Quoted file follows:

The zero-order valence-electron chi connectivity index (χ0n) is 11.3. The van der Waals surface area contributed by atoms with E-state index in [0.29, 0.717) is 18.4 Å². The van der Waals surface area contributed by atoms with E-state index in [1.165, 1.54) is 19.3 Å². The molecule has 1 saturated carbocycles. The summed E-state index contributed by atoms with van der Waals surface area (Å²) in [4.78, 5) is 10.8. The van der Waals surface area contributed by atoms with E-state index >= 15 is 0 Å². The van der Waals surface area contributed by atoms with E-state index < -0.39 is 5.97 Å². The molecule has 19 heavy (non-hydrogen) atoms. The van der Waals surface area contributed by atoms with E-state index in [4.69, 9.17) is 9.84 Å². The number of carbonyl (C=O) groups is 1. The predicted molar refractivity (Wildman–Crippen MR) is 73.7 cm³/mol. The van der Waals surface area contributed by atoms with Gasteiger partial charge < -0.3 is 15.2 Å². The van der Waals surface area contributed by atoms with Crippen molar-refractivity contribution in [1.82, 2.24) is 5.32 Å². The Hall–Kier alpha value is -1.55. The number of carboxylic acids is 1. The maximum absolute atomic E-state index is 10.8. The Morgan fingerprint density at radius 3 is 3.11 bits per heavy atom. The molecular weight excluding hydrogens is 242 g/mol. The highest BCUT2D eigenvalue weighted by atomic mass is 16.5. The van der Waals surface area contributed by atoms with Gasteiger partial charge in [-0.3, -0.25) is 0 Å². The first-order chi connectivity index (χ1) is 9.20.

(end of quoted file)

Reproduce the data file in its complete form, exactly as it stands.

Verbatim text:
The zero-order valence-electron chi connectivity index (χ0n) is 11.3. The van der Waals surface area contributed by atoms with E-state index in [0.29, 0.717) is 18.4 Å². The van der Waals surface area contributed by atoms with E-state index in [1.165, 1.54) is 19.3 Å². The molecule has 1 saturated carbocycles. The summed E-state index contributed by atoms with van der Waals surface area (Å²) in [4.78, 5) is 10.8. The van der Waals surface area contributed by atoms with E-state index >= 15 is 0 Å². The van der Waals surface area contributed by atoms with E-state index < -0.39 is 5.97 Å². The molecule has 19 heavy (non-hydrogen) atoms. The van der Waals surface area contributed by atoms with E-state index in [4.69, 9.17) is 9.84 Å². The number of carbonyl (C=O) groups is 1. The predicted molar refractivity (Wildman–Crippen MR) is 73.7 cm³/mol. The van der Waals surface area contributed by atoms with Gasteiger partial charge < -0.3 is 15.2 Å². The van der Waals surface area contributed by atoms with Crippen molar-refractivity contribution in [1.82, 2.24) is 5.32 Å². The Hall–Kier alpha value is -1.55. The number of carboxylic acids is 1. The maximum absolute atomic E-state index is 10.8. The Morgan fingerprint density at radius 3 is 3.11 bits per heavy atom. The molecular weight excluding hydrogens is 242 g/mol. The highest BCUT2D eigenvalue weighted by atomic mass is 16.5. The van der Waals surface area contributed by atoms with Gasteiger partial charge in [-0.3, -0.25) is 0 Å². The first-order chi connectivity index (χ1) is 9.20.